Mitsubishi Motors Malaysia officially launched the Triton VGT last Friday evening in Kuching. Held at the Spring shopping centre in Sarawak’s capital, the event was a great combo of lights and action, and the truck was put through some impressive live demos for mall-goers. How about the truck towing our 11,700 kg media bus with 10 hacks inside as a party trick, eh?
We’ve already posted up full details of the latest Triton variant, but here’s a recap. The Triton has been strengthened with a Variable Geometry Turbo (VGT) engine and a five-speed automatic gearbox with Sports Mode. There’s also some new equipment and exterior enhancements to fortify the package.
With 178 PS, Mitsubishi is claiming the “most powerful in its class” title for now, but a main selling point is that the improved 350 Nm of torque is now available over a broad range – 1,800 to 3,500 rpm, to be exact. This, plus the extra ratio and manual gear selection, significantly improves the RM106k Triton’s case, as we found out driving it around Kuching.
We started from Kuching’s Four Points Hotel and made a big 220 km loop before ending up in Damai. The route was a good mix of on and off-road sections. In fact, I’ve never been to a test drive event with such a big emphasis on off-road driving, short of being a dedicated off-road event. Not complaining though!
Let’s get the less important things out of the way first. The Triton was a revolutionary design when it debuted five years ago, and it still looks modern today, even if some “wow” has been lost due to familiarity. A VGT-powered example can be spotted via the chrome “fangs” on the bumper extender, larger 17-inch alloys and matte black roll bars. I personally don’t dig the shiny stuff up front, but as a whole, the VGT looks bolder and sportier.
There’s some useful new equipment to be had, too. Inside, you’ll find a new Kenwood head-unit with Bluetooth, iPod and USB connectivity. The single-DIN player looks good with blue and white illumination.
The RV multi info meter panel (shows average FC, range, barometer, compass, altimeter, temperature, etc) adds some gadgetry cool to an otherwise simple dashboard. Front parking sensors join the regular rear ones, and there’s a visual display at the base of the windscreen. There’s an on/off switch for the front sensors.
The Triton’s dashboard is attractive for a truck, and is actually more boldly styled than MMC’s own Lancer series, in my opinion. Nothing great material-wise; this is a truck, so the panels feel more robust than plush. Less shine on the main dash moulding and a more attractive texture (pinstripes now) would be good, but it’s not a deal breaker.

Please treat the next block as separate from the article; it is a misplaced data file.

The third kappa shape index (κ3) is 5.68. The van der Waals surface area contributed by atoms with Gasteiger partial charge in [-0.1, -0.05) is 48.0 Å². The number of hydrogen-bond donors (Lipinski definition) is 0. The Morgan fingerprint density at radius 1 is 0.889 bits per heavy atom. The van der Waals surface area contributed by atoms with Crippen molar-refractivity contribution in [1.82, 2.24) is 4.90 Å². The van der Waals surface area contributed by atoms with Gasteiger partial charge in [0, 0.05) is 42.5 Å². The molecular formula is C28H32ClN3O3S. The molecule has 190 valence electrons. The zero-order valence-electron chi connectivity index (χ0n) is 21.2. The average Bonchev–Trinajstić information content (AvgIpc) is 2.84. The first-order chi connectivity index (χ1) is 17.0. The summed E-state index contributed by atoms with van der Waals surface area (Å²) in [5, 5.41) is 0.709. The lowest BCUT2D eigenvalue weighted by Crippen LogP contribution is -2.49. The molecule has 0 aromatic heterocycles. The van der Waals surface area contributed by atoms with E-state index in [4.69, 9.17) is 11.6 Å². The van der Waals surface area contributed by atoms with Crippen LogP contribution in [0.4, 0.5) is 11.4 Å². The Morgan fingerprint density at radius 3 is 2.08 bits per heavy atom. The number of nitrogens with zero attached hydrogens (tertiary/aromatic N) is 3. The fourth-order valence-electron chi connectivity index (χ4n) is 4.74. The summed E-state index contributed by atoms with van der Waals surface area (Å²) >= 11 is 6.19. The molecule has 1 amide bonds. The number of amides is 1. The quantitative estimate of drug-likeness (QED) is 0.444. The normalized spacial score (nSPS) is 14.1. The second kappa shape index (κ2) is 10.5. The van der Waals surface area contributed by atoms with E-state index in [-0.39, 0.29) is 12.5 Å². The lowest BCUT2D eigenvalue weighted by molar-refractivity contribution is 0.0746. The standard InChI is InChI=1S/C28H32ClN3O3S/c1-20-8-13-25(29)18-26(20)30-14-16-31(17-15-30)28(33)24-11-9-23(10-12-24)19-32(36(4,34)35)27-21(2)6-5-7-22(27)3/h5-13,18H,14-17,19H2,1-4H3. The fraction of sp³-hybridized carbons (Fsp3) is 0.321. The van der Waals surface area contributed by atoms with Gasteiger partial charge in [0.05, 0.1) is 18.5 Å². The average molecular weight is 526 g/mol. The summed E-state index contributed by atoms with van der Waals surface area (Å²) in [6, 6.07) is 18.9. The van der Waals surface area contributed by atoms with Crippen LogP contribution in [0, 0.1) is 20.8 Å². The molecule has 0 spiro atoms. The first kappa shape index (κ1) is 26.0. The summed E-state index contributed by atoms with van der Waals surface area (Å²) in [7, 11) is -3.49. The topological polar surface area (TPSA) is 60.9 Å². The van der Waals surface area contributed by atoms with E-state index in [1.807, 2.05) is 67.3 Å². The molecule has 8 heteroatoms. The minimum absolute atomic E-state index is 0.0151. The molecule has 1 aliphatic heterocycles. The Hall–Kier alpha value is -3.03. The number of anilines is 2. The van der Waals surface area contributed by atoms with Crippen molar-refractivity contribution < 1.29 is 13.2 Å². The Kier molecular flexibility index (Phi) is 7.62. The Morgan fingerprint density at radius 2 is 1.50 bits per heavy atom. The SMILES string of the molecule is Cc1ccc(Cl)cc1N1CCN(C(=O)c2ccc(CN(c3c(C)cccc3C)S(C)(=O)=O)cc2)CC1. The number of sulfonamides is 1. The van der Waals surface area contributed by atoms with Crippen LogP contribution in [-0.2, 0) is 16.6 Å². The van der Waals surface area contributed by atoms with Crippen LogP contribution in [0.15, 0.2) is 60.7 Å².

Another point on the wish list is more thigh support for the front seats, which are rather flat bottomed. At the back, it’s as good as it gets for a truck. If you want a pick-up truck, but regularly fetch people you love, the Triton is currently the best option.
However, the most important point here is that the VGT improvements really make a difference in the drive. Snail-like Lite aside, the Triton has never been accused for being underpowered, but this VGT engine is significantly stronger in pull.
Give the gas pedal a bootful and you’ll notice that lag isn’t an issue, and the “flat torque” Mitsubishi is so proud of makes a difference – instead of easing off to the next gear ASAP, it’s worthwhile extending the engine here.
The Triton VGT is a big upgrade – besides the engine, MMC has thrown in a new gearbox as well. The old four-speed auto makes way for a five-speeder with Sports Mode.
Usually, this stick-shift driver rarely uses manual selection on good automatic vehicles (if I’m forced to take matters into my own hands, it’s not doing a good job), but the manual override function on the Triton VGT is a valuable addition.
In our off-road stint, which included some steep slopes and declines, the power to choose your gear and utilise engine braking was very welcome. First gear, foot off the gas and rolling down a slope may be the poor man’s Hill Descent Control, but it works.
Engine braking is good to minimise braking on loose ground, and storming through the estate was made more fun. Speaking of that, the Triton is no mere pretty boy, it’s a tough lad that can follow the Hilux anywhere off the beaten path. MMC has more Dakar Rally wins than any other manufacturer, and I’m sure that counts for something!
Back on tarmac, the transmission’s extra ratio benefits cruising economy; MMM says that the Triton VGT does 14.4 km/l at a 90 km/h cruise, which is just 0.1 km/l poorer than the standard 2.5L AT variant, despite the extra firepower. The engine ticks at a subdued 2,100 rpm at 110 km/h.
The pick-up truck market isn’t a cushy place to be in, and it’s about to get more crowded. Good thing then that the improvements introduced in the Triton VGT brings it, to me at least, above every truck on sale now. The combination of stylish looks and great space with more power and more gears will ensure that the Triton will not sink when the big waves come.